Sunday, January 23, 2011

Fear, Uncertainty, And Doubt!

While news reports are a valuable source of information, they can often lead to making assumptions that are not accurate.  Two examples come to mind.  Last year as the economy began to show signs of making significant progress towards recovery, talk of a likely "double-dip" recession was reported everywhere.   The effects of this is difficult to measure, but the undeniable result is that many companies delayed hiring, or capital spending in an attempt to defend against such a "double-dip".

The second example appeared in the Charlotte Observer on Sunday, 1/23/2011.  The headline read "Over half of 2010 sales were troubled mortgages".  The related documents do lead to a surface map that then shows the location and extent of the problems, but the initial impact of the headline can lead potential buyers to expect bigger price drops, and sellers to also make hasty decisions.

I have analysed the past 12 months sales activity for downtown Charlotte and have found that of the 147 sales recorded in MLS only 51 were classified as financially "distressed".   That is just under 35%, and many of those can be related to contracts that closed during the peak of the market. 

There is increased activity in this market, potential buyers are feeling more comfortable with the general direction of our economy.  To be sure there are "financially distressed properties" available, and will likely be more, but the recovery process needs to have these properties addressed and sold, and faulty information can result in a longer time for that to take place.

Friday, January 21, 2011

How Should We Interpret Higher Gas Prices?

I have always loved this parable:

"They say that if you put a frog into a pot of boiling water, it will leap out right away to escape the danger.
But, if you put a frog in a kettle that is filled with water that is cool and pleasant, and then you gradually heat the kettle until it starts boiling, the frog will not become aware of the threat until it is too late.
The frog's survival instincts are geared towards detecting sudden changes. This is a story that is used to illustrate how people might get themselves into terrible trouble.
This parable is often used to illustrate how humans have to be careful to watch slowly changing trends in the environment, not just the sudden changes. Its a warning to keep us paying attention not just to obvious threats but to more slowly developing ones."

What brings this to mind is the rising price of oil.  It has passed $90 a barrel, and continues to rise.  The continued rise in oil prices will make living farther from the city more problematic, both for one's own personal expense as well as a municipalities ability to sustain it with utilities and governmental services.  The likely outcome of higher oil prices is to continue to develop infill lots.

The "frog" part of this story is that the gradual rise in gas prices will not have an immediate impact, but a slow deterioration of lifestyle until it is too late.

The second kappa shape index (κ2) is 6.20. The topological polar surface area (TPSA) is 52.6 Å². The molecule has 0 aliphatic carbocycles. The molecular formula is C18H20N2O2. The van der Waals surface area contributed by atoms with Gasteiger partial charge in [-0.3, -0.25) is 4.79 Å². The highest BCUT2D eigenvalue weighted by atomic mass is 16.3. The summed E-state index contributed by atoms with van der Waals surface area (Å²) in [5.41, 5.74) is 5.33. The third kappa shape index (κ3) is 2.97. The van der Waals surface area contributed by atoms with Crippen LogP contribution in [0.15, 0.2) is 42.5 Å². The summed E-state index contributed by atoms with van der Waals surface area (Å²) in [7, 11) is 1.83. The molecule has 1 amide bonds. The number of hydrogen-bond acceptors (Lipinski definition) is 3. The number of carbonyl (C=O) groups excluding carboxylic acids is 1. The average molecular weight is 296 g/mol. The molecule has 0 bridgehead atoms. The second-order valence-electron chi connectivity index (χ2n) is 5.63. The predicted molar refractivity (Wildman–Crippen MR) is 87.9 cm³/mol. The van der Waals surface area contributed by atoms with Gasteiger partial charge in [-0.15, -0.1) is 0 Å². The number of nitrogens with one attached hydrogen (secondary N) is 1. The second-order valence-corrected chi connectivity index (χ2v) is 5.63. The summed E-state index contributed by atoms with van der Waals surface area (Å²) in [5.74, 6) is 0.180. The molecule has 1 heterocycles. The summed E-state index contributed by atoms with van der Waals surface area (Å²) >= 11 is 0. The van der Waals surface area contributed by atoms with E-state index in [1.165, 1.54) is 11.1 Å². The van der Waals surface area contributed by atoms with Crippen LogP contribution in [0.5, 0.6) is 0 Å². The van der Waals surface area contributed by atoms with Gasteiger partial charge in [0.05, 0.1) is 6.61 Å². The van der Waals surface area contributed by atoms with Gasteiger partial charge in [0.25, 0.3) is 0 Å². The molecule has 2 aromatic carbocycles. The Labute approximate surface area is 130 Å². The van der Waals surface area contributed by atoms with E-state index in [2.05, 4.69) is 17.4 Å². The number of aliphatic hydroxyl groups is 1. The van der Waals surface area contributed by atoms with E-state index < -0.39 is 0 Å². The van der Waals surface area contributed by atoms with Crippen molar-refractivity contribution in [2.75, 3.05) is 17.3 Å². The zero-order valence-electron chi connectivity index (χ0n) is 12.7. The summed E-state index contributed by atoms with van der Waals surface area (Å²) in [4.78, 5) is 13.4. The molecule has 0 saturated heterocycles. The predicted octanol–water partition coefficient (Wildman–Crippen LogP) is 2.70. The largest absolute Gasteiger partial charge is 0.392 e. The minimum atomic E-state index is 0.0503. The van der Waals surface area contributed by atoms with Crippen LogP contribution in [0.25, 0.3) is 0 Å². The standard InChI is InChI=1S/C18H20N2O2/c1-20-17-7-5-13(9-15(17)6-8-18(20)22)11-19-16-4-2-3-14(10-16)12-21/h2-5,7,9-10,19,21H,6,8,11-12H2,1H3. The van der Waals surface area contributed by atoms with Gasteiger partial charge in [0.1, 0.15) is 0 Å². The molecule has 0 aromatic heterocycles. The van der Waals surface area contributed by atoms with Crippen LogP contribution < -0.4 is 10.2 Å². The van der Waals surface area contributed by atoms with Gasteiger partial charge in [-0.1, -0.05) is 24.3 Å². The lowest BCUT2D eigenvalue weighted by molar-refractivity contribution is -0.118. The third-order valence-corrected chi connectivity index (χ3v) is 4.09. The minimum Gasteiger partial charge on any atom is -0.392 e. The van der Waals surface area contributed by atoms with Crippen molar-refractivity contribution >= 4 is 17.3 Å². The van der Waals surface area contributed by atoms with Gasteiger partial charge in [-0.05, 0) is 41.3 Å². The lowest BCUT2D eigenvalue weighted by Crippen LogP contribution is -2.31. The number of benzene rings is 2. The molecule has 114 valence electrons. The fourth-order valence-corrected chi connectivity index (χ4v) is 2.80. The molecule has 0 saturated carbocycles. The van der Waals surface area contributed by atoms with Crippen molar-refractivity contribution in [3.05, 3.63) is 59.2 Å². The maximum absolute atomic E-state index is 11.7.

Many people who read my newsletter or this blog have already subscribed to the theory of living closer in, more densely packed.  Some also subscribe to public transportation.  The long term truth is that the entire auto society we live in has a termination point as it exists, it may be reached as oil is depleted, or it may be reached as oil becomes too expensive, but it is coming.  Retooling our society for the next fuel source beyond oil will be a huge and extremely expensive task, one that I believe many will not want to do.

So, do we jump out of the water now, or wait until it is too late?

Thursday, January 20, 2011

Charlotte's Street Car Future?

The Charlotte Business Journal reported today that Kinkisharyo International has brought a Streetcar to downtown Charlotte for exhibition just north of the Seventh Street Station by the Ninth Street current terminus of the rail line.    To be sure, this is but one potential winner for what will be the first in-street rail line for probably 40 years.

One of the most intriguing aspects of this particular design is that it runs off a rechargeable battery, allowing it to run without overhead lines.  The aesthetics of this Streetcar running down Trade Street without the overhead wires has significant advantages

It is no secret that I am a big proponent of mass transit.  I hope you can all take the time to see this Streetcar.

Wednesday, January 19, 2011

Beginnings Of North Tryon Rebirth?

First it was Palomino's, then GW Fin's, now, here comes Delta's!  The cavernous space located in the 525 North Tryon Street Building has been vacant for over 2 years.  The most significant disadvantage to this location is that it is 5 blocks from Trade and Tryon, and is an island unto itself.

While Palomino's was a moderately priced restaurant, GW Fin's was more of a high end restaurant, and they provided live entertainment several nights a week.  Fin's featured a New Orleans style cooking.

Delta's seems to be more in line with GW Fin's, focusing on Southern Style cooking, and an aggressive entertainment schedule.  The targeted opening date is June 2011.  Click here to see their website.  Welcome to Charlotte!

Wednesday, January 12, 2011

Why Are People / Companies Moving Here

Charlotte's growth, even during the Recession, continued to increase.  Somewhere in the neighborhood of 3,000 people a month targeted the Charlotte Region as a place to live.  January 10th, the largest accounting firm in the southeast was created when a firm from Winston-Salem, Dixon Hughes, and
a firm from Virginia Beach, Goodman & Company, merged and made Charlotte their corporate headquarters.